• The HOPES social rehabilitation program uses the principles of SST (modeling, role playing, positive and corrective feedback, homework assignments, in vivo skills practice), designed to improve both psychosocial functioning and preventive health..

Clinical Trial Outcome Measures

Primary Measures

  • Change in Social Adjustment Scale II
    • Time Frame: Measurement at 0, 6, 12, 18, 24 months
    • Measure of ability to engage socially in community settings
  • Change in Heinrich Quality of Life Scale
    • Time Frame: Measurement at 0, 6, 12, 18, 24 months
    • Measure of negative symptoms in schizophrenia
  • Change in Social Skills Performance Assessment
    • Time Frame: Measurement at 0, 6, 12, 18, 24 months
    • Social skills measure using role plays

Secondary Measures

  • Change in Auditory Verbal Learning Test
    • Time Frame: Measurement at 0, 6, 12, 18, 24 months
    • Neurocognition measure of verbal ability in NIH Toolbox
  • Change in List Sorting Working Memory
    • Time Frame: Measurement at 0, 6, 12, 18, 24 months
    • Neurocognition measure of working memory in NIH Toolbox
  • Change in Managing Emotions
    • Time Frame: Measurement at 0, 6, 12, 18, 24 months
    • Subscale of the Mayer-Salovey-Caruso Emotional Intelligence Test (MSCEIT)
  • Change in Positive and Negative Syndrome Scale, PANSS-6
    • Time Frame: Measurement at 0, 6, 12, 18, 24 months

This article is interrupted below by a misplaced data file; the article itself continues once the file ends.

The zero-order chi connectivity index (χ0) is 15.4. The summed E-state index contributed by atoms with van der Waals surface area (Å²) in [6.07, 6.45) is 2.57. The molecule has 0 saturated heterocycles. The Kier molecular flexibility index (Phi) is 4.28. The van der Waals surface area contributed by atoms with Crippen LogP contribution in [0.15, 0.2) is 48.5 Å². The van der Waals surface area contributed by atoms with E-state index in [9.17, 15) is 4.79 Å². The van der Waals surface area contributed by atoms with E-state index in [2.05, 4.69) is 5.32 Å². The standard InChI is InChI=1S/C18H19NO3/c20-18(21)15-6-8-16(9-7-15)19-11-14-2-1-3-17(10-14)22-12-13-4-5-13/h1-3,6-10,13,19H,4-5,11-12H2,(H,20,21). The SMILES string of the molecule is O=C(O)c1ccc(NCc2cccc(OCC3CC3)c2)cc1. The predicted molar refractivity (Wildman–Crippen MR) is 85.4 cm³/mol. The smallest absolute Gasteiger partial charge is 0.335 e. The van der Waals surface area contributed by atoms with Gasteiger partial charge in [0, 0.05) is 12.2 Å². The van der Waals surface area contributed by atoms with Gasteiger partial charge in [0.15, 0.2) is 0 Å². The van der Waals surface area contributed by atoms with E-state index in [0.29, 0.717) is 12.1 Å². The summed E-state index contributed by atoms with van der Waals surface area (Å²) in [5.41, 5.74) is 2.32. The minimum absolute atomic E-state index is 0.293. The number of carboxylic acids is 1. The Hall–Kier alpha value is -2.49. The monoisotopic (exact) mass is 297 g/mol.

• Short form of measure of positive and negative symptoms
  • Change in 9-Hole Pegboard Dexterity
    • Time Frame: Measurement at 0, 6, 12, 18, 24 months
    • Neurocognition measure of motor skills in NIH Toolbox
  • Change in Pattern Comparison Processing Speed
    • Time Frame: Measurement at 0, 6, 12, 18, 24 months
    • Neurocognition measure of processing speed in NIH Toolbox
  • Change in Oral Digit Symbol Test (Speed of Processing)
    • Time Frame: Measurement at 0, 6, 12, 18, 24 months
    • Neurocognition measure of processing speed in NIH Toolbox
  • Change in Flanker Inhibitory Control and Attention
    • Time Frame: Measurement at 0, 6, 12, 18, 24 months
    • Neurocognition measure of control and attention in NIH Toolbox
  • Change in Dimensional Change Card
    • Time Frame: Measurement at 0, 6, 12, 18, 24 months
    • Neurocognition measure of executive functioning in NIH Toolbox

Participating in This Clinical Trial

Inclusion Criteria

  • 1) age 18 to 65; 2) DSM-5 diagnosis of schizophrenia or schizoaffective or schizophreniform disorder;

Exclusion Criteria

  • 1) the presence of a current organic brain syndrome; 2) a current and severe substance use disorder (DSM-5); 3) intellectual disability (DSM-5)

Gender Eligibility: All

Minimum Age: 18 Years

Maximum Age: 65 Years

Are Healthy Volunteers Accepted: No

Investigator Details

  • Lead Sponsor
    • Beth Israel Deaconess Medical Center
  • Collaborator
    • Patient-Centered Outcomes Research Institute
  • Provider of Information About this Clinical Study
    • Principal Investigator: Matcheri S. Keshavan MD, Stanley Cobb Professor and Academic Head of Psychiatry, Department of Psychiatry, – Beth Israel Deaconess Medical Center
  • Overall Official(s)
    • Matcheri S Keshavan, MD, Principal Investigator, Beth Israel Deaconess Medical Center
    • Russell K Schutt, PhD, Principal Investigator, Beth Israel Deaconess Medical Center
  • Overall Contact(s)
    • Jennifer Sabbagh, 617-975-8545, jsabbagh@bidmc.harvard.edu

Clinical trials entries are delivered from the US National Institutes of Health and are not reviewed separately by this site. Please see the identifier information above for retrieving further details from the government database.

At TrialBulletin.com, we keep tabs on over 200,000 clinical trials in the US and abroad, using medical data supplied directly by the US National Institutes of Health. Please see the About and Contact page for details.